A star 10 times as hot and 40 times the size of our sun but no more than 2,000 years old has been observed in the Orion Nebula by astronomers at the Kitt Peak National Observatory in Arizona.

"This may be the youngest star ever found," said Kitt Peak's Dr. Donald N. B. Hall, who with three other astronomers identified it with the 158-inch telescope on top of Kitt Peak. "The star is surely in its earliest stages of evolution."

So freshly formed is the star that its tremendous heat is blowing gas and dust away from it at speeds of 60,000 m.p.h. The far edge of this gas-and-dust cloud lies almost one-fifth of a light year away from the star, meaning the cloud is now as far as 1 million miles from the star.

The speed at which the cloud is moving away from the star is the most precise measurement of the age of the star, Hall said. Infrared instruments attached to the telescope did this by measuring the rate of expansion of the cloud's carbon monoxide, an important constituent of any interstellar dust cloud, and then computing how long ago the cloud began moving.

"This is how we know the object is a star and not what is called a 'protostar,' one still in the process of formation," Hall said. "A protostar is one that is still in the process of collapse and is still accreting matter onto itself.This one is blowing matter away."

The star in question lies beyond the constellation Orion in the middle of the Orion Nebula, which is surrounded by thick gas and dust clouds believed to be the breeding grounds of many new stars. The star is near four protostars known as the Trapezium at the center of the Orion Nebula.

Known as the Becklin-Neugebauer star for the two astronomers who discovered it in 1966, the 2,000-year-old star is almost completely hidden by the dust clouds around it. Only infrared instruments that pierce the clouds can see it, and only the infrared instruments used by Hall's team on the Kitt Peak telescope have been able to get detailed measurements of it.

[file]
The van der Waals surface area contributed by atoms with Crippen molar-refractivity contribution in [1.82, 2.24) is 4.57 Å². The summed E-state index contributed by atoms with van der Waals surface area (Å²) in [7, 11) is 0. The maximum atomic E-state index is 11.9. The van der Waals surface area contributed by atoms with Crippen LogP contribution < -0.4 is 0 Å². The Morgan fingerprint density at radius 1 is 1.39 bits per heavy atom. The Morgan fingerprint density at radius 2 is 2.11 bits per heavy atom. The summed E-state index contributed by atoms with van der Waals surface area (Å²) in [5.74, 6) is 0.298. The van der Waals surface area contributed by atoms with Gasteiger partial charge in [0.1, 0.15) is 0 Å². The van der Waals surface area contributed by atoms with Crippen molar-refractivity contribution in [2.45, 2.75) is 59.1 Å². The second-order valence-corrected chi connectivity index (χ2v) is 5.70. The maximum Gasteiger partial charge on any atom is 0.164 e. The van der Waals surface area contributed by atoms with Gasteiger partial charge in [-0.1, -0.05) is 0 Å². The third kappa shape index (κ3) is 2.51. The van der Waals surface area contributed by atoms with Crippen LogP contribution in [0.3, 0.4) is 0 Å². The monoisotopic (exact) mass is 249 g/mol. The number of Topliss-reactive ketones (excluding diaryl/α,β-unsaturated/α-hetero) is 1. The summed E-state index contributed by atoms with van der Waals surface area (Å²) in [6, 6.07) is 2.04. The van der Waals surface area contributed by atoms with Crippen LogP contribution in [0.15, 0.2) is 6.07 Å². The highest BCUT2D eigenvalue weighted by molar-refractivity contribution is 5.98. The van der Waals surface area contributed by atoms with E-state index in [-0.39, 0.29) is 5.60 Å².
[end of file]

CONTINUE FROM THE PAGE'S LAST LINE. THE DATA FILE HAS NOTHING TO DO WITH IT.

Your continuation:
A star is born when swirling interstellar dust clouds collapse under their own weight, shrinking down in a ball that gets hotter and smaller all the time. The collapsing cloud reaches a "critical mass" that triggers a nuclear fusion reaction where the hydrogen gas in the cloud is ignited and burns until the hydrogen fuel is exhausted.

Once the cloud is ignited into a star, it rapidly evolves to a stable state astronomers call the "main sequence." The Becklin-Neugebauer star is now about 2,000 years into its main sequence, a state it will sustain for at least 1 million years.

Before the Kitt Peak observations, the youngest stars identified anywhere in the universe were estimated to be between 50,000 and 100,000 years old. Many of these young stars have been identified inside the Orion Nebula, which has often been called a stellar nursery.

Kitt Peak's Dr. Hall estimates that the Becklin-Neugebauer star sometime in the next 10,000 years will drift out of the interstellar cloud obscuring it from sight.

One reason it will do so is that the force of its own formation gave it enough velocity that the star is now moving at enough speed through space to carry it away from the cloud eventually.